My Bloody Valentine’s fascinating Loveless album gets a whole mess of acclaim for its place in music history, and rightfully so. But you’d be a fool to short-change Ride’s massive and melodic Nowhere.
British journalists lumped a horde of bands into a genre they tagged “shoegazer” in the 1990s (late 1980s?), evidently because the musicians were staring at their shoes onstage (and a multitude of effects pedals) when they performed their densely woven, noise-ridden pop. Spurred on by keen observations like this from their peers, writers everywhere subsequently insisted that My Bloody Valentine, Lush, and some others fall under this umbrella — a UK four-piece called Ride was among the strongest songwriters of the lot.
Ride’s debut album, Nowhere, is a displacing whirlwind of sound, boasting brash psychedelic overtones that remarkably never interfere with the Oxford, England band’s proficient songwriting endeavors. I finally now own this recording on CD (remember those?). Before the legendary Laptop Crash of 2007, I think I had most or all of its tracks that a dedicated Ride fan (and good friend) had given me, but I don’t think I’d ever absorbed them in the manner that I’d taken-in Ride’s Going Blank Again, the band’s second full-length (it followed an EP called Today Forever, which appears on the Nowhere 2001 re-released CD).
While the first several tracks on Going Blank Again are immense — “Twisterella,” with its unabashedly BritPop bounce and pristine jangle, would’ve been a good contender on 2007’s Brit Box, but I think I voiced all the qualms I had about that set here — Nowhere’s barn-storming, tinny opener “Seagull” is exquisite. At least this week, I like the debut more than I like Going Blank Again. I imagine that the bright vs. dreary textures of Going Blank’s “Cool Your Boots” will have me someday back in the meaty grips of that record as opposed to Nowhere, but for now, it’s the latter for this guy.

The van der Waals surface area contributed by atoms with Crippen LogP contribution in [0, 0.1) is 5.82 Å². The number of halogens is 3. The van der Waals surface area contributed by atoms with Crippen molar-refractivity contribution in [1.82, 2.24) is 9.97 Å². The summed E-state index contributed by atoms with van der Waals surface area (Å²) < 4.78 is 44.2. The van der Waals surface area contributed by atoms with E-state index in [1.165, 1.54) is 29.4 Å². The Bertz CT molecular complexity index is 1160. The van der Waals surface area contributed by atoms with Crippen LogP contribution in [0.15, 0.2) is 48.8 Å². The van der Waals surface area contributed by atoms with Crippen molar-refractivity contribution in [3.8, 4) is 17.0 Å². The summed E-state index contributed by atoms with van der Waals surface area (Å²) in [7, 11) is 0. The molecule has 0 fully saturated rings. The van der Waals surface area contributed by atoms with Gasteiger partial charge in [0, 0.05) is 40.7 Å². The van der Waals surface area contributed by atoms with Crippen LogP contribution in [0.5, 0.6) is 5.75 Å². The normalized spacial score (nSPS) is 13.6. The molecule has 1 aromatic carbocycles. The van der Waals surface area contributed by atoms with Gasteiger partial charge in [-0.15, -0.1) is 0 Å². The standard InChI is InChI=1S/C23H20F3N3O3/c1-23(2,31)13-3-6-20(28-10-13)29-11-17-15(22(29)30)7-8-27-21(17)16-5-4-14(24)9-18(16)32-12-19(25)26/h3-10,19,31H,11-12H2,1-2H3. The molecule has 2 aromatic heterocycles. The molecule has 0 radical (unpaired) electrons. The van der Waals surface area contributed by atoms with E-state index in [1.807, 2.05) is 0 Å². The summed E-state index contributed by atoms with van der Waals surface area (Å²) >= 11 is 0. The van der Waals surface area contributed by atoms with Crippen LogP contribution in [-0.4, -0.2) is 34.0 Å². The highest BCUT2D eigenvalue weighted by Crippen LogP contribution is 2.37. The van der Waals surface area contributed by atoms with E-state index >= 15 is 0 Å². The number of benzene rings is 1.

The spiraling handful of chords that open Nowhere’s “Polar Bear” (snippet here) are funneled through a pretty serious tremolo pedal; these guys weren’t going to go for that Boss pedal that sheds low-end when you step on it (speaking from experience here; a bargain, but infuriating). This tube-driven grit sounds as if the notes are split into a thousand pieces. “Polar Bear’s” sentiments, however, penned by now-Oasis member Andy Bell, are plain if a bit misty-eyed (“Why should it feel like a crime / If I want to be with you all of the time?”). Worming feedback and hi hats circle the chunky tremelo’d chords, only flirting with actually developing into a full-on song. It finally does, toward the end, in a stompy, psychedelic blow-out that sounds a lot like Going Blank opener “Leave Them All Behind.” Nowhere’s title track, which landed on a pre-album EP before it was collected on the American release of the debut, is just as menacing, rippling with miserable amp noise and background squeals that sound like people screaming. Awesome.
By the time Ride founding member Mark Gardener was 19 years old, they’d been signed to Alan McGee’s Creation Records powerhouse. “We were art-school boys,” he told XLR8R magazine for their retrospective on shoegaze. “I think we were doing a project about painting movement, so we were into that whole thing of movement, and ride cymbals–and we all thought Ride could be a name for this band. It was all part of the journey, and it had a good sexual connotation as well, which is always good for a band name.”
I’ll be posting soon about two more records for my ‘Listening’ series.
- Check out XLR8R‘s “Revisiting Shoegaze” here
- Download their “Melodies in Distortion” podcast here
- Don’t miss Dave Heaton’s interviews with Andy Bell and Mark Gardener here
- Visit the “Sounds” section of this ridiculously voluminous fan site to download Ride’s 1992 set in Milan here